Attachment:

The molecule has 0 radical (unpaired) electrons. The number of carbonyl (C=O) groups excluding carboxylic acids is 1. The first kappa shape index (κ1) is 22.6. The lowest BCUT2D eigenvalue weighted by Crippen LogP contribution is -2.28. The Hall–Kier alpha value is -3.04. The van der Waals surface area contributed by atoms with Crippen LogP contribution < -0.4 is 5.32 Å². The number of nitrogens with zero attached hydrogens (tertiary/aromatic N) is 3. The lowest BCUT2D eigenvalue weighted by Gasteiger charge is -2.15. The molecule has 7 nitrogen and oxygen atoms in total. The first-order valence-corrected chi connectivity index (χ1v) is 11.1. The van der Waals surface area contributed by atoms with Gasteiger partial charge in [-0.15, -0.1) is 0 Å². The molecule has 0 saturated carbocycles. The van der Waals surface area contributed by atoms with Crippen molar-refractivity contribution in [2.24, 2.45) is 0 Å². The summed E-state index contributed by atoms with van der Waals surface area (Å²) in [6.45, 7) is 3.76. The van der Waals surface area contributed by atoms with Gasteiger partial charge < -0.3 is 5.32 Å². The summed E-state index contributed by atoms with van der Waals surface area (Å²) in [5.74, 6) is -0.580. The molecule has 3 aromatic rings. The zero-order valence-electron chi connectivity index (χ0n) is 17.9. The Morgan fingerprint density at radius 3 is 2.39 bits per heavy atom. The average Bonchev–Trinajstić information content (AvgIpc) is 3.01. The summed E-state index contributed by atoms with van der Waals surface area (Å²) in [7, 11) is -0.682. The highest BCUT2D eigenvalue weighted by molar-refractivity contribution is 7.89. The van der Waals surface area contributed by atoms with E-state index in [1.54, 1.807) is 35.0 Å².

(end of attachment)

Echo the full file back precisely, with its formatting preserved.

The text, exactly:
The molecule has 0 radical (unpaired) electrons. The number of carbonyl (C=O) groups excluding carboxylic acids is 1. The first kappa shape index (κ1) is 22.6. The lowest BCUT2D eigenvalue weighted by Crippen LogP contribution is -2.28. The Hall–Kier alpha value is -3.04. The van der Waals surface area contributed by atoms with Crippen LogP contribution < -0.4 is 5.32 Å². The number of nitrogens with zero attached hydrogens (tertiary/aromatic N) is 3. The lowest BCUT2D eigenvalue weighted by Gasteiger charge is -2.15. The molecule has 7 nitrogen and oxygen atoms in total. The first-order valence-corrected chi connectivity index (χ1v) is 11.1. The van der Waals surface area contributed by atoms with Gasteiger partial charge in [-0.15, -0.1) is 0 Å². The molecule has 0 saturated carbocycles. The van der Waals surface area contributed by atoms with Crippen molar-refractivity contribution in [2.24, 2.45) is 0 Å². The summed E-state index contributed by atoms with van der Waals surface area (Å²) in [6.45, 7) is 3.76. The van der Waals surface area contributed by atoms with Gasteiger partial charge < -0.3 is 5.32 Å². The summed E-state index contributed by atoms with van der Waals surface area (Å²) in [5.74, 6) is -0.580. The molecule has 3 aromatic rings. The zero-order valence-electron chi connectivity index (χ0n) is 17.9. The Morgan fingerprint density at radius 3 is 2.39 bits per heavy atom. The average Bonchev–Trinajstić information content (AvgIpc) is 3.01. The summed E-state index contributed by atoms with van der Waals surface area (Å²) in [7, 11) is -0.682. The highest BCUT2D eigenvalue weighted by molar-refractivity contribution is 7.89. The van der Waals surface area contributed by atoms with E-state index in [1.54, 1.807) is 35.0 Å².